Volume 2 of ‘Unsolved Mysteries’ brings us six baffling cases that have shaken the world to its core. Using re-enactments and interviews to detail the circumstances surrounding mysteries that are, well, unsolved, it covers everything from crimes, to paranormal activities, to tales of lost people, all the while encouraging views to provide any information that might help solve the case. This especially comes into play when the situation is that of a criminal on the run, as is showcased in ‘Death Row Fugitive’ with Lester Eubanks – a murderer who managed to slip away from the authorities while Christmas shopping.
Who Is Lester Eubanks?
Lester Edward Eubanks was just 22-years-old when he killed the 14-year-old Mary Ellen Deener in Mansfield, Ohio, and was subsequently caught. Before that, though, he had been arrested a couple of times for sexual offenses. In fact, standing at near 6 feet tall and weighing around 180 pounds, at the time of the murder, this sexual predator was out on a hefty bond in connection to an unrelated attempted rape charge. For his crimes, in 1966, Lester was sentenced to death at the Ohio State Penitentiary.
Everyone who knew him described him as weird or a loner. On the Ohio streets, he used to walk around with numb chucks in his hands, swinging them around wherever he went, and in prison, he mostly painted. But even though he kept to himself, the inmates knew of his opinionated and cocky nature, so they stayed away. And because he confessed to the murder, more than once, he is also somebody who can be categorized as narcissistic.
In the years that followed Lester Eubanks’ conviction, his execution was pushed back thrice for reasons unknown. Then, with the 1972 abolishment of the death penalty, his sentence was commuted to life in prison without the possibility of parole. Lester shifted to be with the general population, where he made use of his smooth-talking ways to win over the guards and enter into the honor program that allowed inmates to venture out into the real world to prepare for their future. And that’s how he escaped.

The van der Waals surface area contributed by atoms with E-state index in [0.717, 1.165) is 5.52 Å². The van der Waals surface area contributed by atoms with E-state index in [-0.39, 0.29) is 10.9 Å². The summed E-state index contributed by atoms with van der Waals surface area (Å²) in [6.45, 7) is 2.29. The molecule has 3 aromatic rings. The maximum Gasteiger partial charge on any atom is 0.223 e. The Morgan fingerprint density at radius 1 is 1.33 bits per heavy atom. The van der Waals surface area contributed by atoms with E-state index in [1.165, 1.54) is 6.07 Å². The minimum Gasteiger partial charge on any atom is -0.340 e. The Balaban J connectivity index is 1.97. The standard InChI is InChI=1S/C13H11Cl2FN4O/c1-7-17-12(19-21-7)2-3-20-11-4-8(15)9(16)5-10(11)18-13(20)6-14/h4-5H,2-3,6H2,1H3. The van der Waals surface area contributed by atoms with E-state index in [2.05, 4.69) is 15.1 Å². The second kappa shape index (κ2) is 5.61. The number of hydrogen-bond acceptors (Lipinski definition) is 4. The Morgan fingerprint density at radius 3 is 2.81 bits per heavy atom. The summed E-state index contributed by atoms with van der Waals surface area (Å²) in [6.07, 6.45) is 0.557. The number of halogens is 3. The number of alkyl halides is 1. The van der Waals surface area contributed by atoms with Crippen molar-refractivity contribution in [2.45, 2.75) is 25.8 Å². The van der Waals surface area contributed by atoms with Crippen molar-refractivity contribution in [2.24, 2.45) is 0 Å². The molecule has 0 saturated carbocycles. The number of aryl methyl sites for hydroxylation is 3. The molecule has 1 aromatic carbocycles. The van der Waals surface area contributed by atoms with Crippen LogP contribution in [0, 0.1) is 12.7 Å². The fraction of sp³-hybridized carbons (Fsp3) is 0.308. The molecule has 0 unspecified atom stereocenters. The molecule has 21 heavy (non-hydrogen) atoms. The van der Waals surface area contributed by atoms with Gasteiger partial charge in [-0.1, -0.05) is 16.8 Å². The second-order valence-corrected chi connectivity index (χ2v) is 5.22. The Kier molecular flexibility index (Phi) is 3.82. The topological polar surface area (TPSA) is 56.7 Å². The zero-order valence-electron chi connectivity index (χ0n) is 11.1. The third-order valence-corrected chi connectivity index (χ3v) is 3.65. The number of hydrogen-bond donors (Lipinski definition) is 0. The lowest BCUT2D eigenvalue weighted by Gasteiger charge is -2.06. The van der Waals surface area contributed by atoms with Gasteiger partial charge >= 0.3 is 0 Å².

On December 7, 1973, Lester, with his good behavior and many prison awards for painting, was allowed to go Christmas shopping with three other inmates. Two guards dropped them off at the Great Southern Shopping Center in Columbus at 10 a.m., told them that they could shop unsupervised for four hours, and gave them instructions about where they were to return afterward. By the time 2 p.m. rolled around, though, Lester was long gone.
Has Lester Eubanks Been Found?
Unfortunately, no. When Lester didn’t show up at the assigned place at the given time, the officers searched the area, finding no trace of him anywhere. Following that, a local warrant against him was issued, which was upgraded to a national one when the FBI got involved a short while later. The extensive manhunt that ensued for the criminal who was allowed to go out in public in civilian clothes, regrettably, led to no leads about his whereabouts.
In fact, the authorities couldn’t even figure out how Lester had managed to escape so quickly. All they knew was that it had to be pre-planned. Official prison records show that Lester’s visitation skyrocketed in the weeks prior to his escape – from once a month, it went on to be once a week. The investigators on the case followed that up by questioning everybody who came to see him, from his family to his associates, but none of them gave up any information. It was only 20 years after Lester escaped, in December of 1993, that a lead was finally attained.